Tag Archives: digital dashboard

Digital Dashboard – Shield is up!

A few weeks ago my PCBs for the “Main Unit Shield” came in. Again, OSH Park delivered ahead of schedule and they look great.



Seeing that i’m doing more and more builds with small surface mount parts, I decided to get a hot-air rework station. It turns out that Microcenter down the street carries a cheap unit so i picked one up and got to work. It was actually pretty easy to use. I slobbed solder paste over the pads, placed the part, and applied the heat. After about a minute the tiny solder balls in the paste would start to melt and cling together. The solder mask did its job, all the molten solder blobs found their homes on pads, the part self centered, and voila. It turned out great and was far more forgiving than I would have thought. (or so I thought).

This board was a bit more of a headache than the last board. When i first powered on the board, the ADCs were all over the place. I couldn’t get accurate readings, they should shift and wonder, it was a mess. The only good news was that the I2C pullups and connection out to the dashboard worked fine.

The ADC trouble boiled down to three issues. First, I specified the wrong opamp parts. I designed the ADC input opamp buffers as requiring rail-to-rail input (common mode voltage) and the parts I specified didn’t allow this. I replaced the Microchip MCP604s with TI OPA4342s.

Second, I found a short between two input channels which occurred because i had a via too close to a resistor pad. I removed the solder bridge and filed it away as a lesson learned for the next PCB i layout.

Even after doing the above two fixed, i was getting strange results. I think having the short killed an opamp, so i replaced it. Then that seemed to work, but then the ADC wasn’t reading correctly. I wasn’t sure if it was hardware or software at this point so i broke out the Saleae Logic Analyzer and verified the SPI bus communication. It all looked good. So I ordered more parts, replaced more parts. Still no luck.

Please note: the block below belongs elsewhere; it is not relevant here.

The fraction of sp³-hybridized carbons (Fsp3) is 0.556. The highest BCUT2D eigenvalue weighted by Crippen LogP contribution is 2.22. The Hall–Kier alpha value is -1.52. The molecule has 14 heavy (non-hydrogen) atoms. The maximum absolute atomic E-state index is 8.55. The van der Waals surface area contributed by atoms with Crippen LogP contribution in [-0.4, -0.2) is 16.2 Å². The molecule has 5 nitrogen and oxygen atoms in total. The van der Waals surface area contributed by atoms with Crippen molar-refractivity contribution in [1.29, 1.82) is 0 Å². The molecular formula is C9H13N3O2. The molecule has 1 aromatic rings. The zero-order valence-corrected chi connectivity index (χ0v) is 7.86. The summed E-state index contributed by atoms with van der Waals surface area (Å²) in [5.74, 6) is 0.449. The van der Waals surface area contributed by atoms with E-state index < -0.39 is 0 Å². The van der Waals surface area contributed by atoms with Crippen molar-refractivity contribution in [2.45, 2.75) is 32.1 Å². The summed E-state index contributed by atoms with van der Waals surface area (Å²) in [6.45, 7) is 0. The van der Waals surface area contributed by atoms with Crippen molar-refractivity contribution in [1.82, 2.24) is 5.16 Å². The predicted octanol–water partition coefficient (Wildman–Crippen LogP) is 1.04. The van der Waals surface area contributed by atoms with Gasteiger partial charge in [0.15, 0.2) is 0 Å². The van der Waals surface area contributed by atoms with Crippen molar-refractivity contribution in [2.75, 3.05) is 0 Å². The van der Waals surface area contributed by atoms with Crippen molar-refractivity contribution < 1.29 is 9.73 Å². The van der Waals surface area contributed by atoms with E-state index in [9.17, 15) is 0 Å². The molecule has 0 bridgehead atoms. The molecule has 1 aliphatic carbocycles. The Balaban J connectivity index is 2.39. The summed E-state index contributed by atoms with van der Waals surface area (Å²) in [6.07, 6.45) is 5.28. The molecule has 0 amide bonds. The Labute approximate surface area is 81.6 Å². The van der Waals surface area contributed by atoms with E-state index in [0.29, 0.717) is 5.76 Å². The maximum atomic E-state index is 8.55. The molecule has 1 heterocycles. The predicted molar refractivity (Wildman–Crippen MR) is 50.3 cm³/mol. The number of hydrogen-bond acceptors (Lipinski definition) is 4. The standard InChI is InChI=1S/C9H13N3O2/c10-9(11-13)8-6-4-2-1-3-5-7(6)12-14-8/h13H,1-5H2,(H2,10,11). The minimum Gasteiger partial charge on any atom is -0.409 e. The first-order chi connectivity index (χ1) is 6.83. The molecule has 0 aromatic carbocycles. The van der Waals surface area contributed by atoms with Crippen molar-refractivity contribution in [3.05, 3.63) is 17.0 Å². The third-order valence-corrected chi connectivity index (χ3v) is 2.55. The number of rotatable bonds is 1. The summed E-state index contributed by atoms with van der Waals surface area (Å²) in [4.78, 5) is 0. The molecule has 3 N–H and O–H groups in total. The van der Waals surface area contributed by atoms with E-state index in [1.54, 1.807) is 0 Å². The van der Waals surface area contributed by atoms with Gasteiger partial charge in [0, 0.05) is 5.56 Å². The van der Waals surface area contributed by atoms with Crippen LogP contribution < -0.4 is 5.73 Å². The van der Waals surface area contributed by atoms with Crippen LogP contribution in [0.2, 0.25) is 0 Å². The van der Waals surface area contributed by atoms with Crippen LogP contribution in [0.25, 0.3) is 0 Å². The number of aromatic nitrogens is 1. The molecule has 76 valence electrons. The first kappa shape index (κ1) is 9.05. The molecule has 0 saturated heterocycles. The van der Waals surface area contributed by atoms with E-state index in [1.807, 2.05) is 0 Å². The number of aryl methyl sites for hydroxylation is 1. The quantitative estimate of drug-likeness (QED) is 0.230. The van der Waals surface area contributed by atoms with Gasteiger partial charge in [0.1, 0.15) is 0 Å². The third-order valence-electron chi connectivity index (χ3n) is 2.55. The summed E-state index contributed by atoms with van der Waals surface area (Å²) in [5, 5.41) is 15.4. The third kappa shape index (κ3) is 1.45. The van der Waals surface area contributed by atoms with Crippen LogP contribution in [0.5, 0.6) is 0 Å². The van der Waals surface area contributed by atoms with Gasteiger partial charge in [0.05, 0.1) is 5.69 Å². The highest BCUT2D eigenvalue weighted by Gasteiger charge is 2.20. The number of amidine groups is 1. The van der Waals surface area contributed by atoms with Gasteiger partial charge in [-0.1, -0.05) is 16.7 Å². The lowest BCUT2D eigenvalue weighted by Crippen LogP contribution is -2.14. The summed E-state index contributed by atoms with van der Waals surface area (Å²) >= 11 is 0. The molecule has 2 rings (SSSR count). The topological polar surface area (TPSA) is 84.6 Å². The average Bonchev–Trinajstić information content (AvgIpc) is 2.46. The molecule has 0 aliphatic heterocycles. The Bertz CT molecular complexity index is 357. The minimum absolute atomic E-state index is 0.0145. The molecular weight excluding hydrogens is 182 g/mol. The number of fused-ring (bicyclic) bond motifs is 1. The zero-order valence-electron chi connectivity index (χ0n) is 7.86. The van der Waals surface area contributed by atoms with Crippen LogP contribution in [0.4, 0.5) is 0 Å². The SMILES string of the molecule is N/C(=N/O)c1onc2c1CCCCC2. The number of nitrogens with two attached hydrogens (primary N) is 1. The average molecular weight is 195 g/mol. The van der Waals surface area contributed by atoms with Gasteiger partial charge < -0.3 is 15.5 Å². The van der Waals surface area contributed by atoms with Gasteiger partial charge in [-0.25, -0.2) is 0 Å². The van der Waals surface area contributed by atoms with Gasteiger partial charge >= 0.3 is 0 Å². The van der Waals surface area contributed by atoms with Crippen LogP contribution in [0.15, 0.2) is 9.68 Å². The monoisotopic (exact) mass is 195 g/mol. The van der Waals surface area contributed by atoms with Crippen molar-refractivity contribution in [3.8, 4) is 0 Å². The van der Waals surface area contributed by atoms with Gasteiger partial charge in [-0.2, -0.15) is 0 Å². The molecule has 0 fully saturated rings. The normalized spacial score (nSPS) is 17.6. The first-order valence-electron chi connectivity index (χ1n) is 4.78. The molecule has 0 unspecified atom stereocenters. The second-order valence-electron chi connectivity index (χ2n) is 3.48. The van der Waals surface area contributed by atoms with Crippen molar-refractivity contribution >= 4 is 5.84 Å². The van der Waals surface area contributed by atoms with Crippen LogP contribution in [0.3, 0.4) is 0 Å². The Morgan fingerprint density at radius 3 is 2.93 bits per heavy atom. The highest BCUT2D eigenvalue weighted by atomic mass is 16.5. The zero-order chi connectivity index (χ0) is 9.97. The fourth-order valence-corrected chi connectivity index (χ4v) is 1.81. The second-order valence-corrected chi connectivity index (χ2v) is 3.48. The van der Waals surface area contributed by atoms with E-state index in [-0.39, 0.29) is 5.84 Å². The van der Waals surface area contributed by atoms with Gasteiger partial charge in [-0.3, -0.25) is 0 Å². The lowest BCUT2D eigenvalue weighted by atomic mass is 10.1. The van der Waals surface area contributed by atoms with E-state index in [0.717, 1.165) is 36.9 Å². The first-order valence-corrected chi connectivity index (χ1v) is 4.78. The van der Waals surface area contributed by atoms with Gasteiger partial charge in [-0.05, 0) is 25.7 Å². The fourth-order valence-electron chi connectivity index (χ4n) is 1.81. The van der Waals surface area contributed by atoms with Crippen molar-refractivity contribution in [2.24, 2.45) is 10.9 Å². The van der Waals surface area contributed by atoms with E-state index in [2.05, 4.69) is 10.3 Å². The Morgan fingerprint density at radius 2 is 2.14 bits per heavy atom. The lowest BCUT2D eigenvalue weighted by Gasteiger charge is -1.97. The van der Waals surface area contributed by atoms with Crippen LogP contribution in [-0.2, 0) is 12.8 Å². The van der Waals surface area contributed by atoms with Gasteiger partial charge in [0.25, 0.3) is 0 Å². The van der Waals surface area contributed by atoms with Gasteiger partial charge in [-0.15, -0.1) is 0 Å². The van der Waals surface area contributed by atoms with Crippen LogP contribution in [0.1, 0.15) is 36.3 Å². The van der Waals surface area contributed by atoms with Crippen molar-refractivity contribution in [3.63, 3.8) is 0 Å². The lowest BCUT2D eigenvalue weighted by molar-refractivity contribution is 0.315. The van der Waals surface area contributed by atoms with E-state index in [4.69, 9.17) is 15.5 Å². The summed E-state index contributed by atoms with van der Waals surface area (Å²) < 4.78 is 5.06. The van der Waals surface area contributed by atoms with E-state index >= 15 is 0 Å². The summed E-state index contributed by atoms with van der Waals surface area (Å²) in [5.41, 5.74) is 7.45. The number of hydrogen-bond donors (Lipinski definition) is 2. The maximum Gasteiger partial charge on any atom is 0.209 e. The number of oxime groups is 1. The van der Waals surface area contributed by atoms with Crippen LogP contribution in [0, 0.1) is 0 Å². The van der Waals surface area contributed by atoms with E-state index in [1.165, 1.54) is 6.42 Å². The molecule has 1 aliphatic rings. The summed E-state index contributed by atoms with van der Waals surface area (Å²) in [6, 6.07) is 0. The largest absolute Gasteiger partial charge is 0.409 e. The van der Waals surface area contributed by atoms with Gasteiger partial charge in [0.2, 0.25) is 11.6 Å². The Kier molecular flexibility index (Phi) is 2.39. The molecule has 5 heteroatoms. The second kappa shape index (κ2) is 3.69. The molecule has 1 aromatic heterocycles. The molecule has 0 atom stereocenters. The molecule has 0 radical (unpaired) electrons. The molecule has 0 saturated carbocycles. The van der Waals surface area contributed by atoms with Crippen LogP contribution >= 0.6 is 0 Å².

Finally I realized that I might be cooking these parts with the heat gun. I had a couple spare parts so I decided to remove the bad parts with hot air, but solder the new ones in with the iron… and it worked. So I spun my wheels for a couple weeks mostly due to my own workmanship mistakes. Looking back on it, i think that rather than blasting the part with heat, i need to more closely mimic the temperature profile of a reflow oven. Ie, warm the board/part up for a few minutes first at a safe temperature, and then relatively quickly ramp up the heat to melt the solder and then drop it back down again.

But in the end, the board works.


At this point this prototype hardware is pretty solid. I’ll continue to fine tune the software, but I’m mostly waiting for the M3 to thaw out so I can install the sensors and this unit in the car and do some field testing.

Digital Dashboard – Display Ideas

The dashboard/logger is starting to come together. Most of the sensor functionality I want is in place, it logs well, etc. The tricky part now is how to display all this info in a way that is useful and clear while driving the car.

One of the most import visual outputs is the shift light itself. The setup i’m using is fairly large and clear with enough length and resolution to hopefully make it clear where you are in the rev band and how its trending. I do hope that they are bright enough to see in the sunlight, but I think having it mounted in the factory dash area under the dash hood should make this ok.

The second most important indication is for the warning messages. If my oil pressure drops or I start to overheat, i want it to be very clear very quickly. As of now, if there is an alarm condition, the whole display changes to a warning message screen:

achtung“Warning”, “Achtung!”, “Danger to the Manifold”, would all be appropriate. At the same time the shift lights will all blink red. I can display up to three alarms at once should hopefully be enough, even for a German car.

Lastly, i thought it would be cool to have a large number display for the gear indicator. While i generally know what gear I’m in, i’m moving to a 3.46 rear end in the E36 this year and will be shifting more often so it may come in handy.

IMG_1211Working with an old school character display is pretty clunky, but it at least allows you to program 8 custom characters. I used five of the custom characters for the I, II, III, IIII, and IIII characters for the bar graph. I used the remaining three slots for the large number characters- basically an upper block, lower block, and full block. There are prettier 4 line characters out there, but I don’t have the memory for them with the bar graph.

The mbed microcontroller i’m using does have a built in controller for a 7″ 800×480 full color TFT display, but that’s for another day.

In addition to the main screen, I can scroll through different screens using the buttons on the right side of the display. As of now I have a screen showing the raw ADC data for the 8 analog inputs, a screen with all processed sensors, a screen with GPS status, a screen with some basic setup stuff. I’ll post more info on those when i get them sorted out.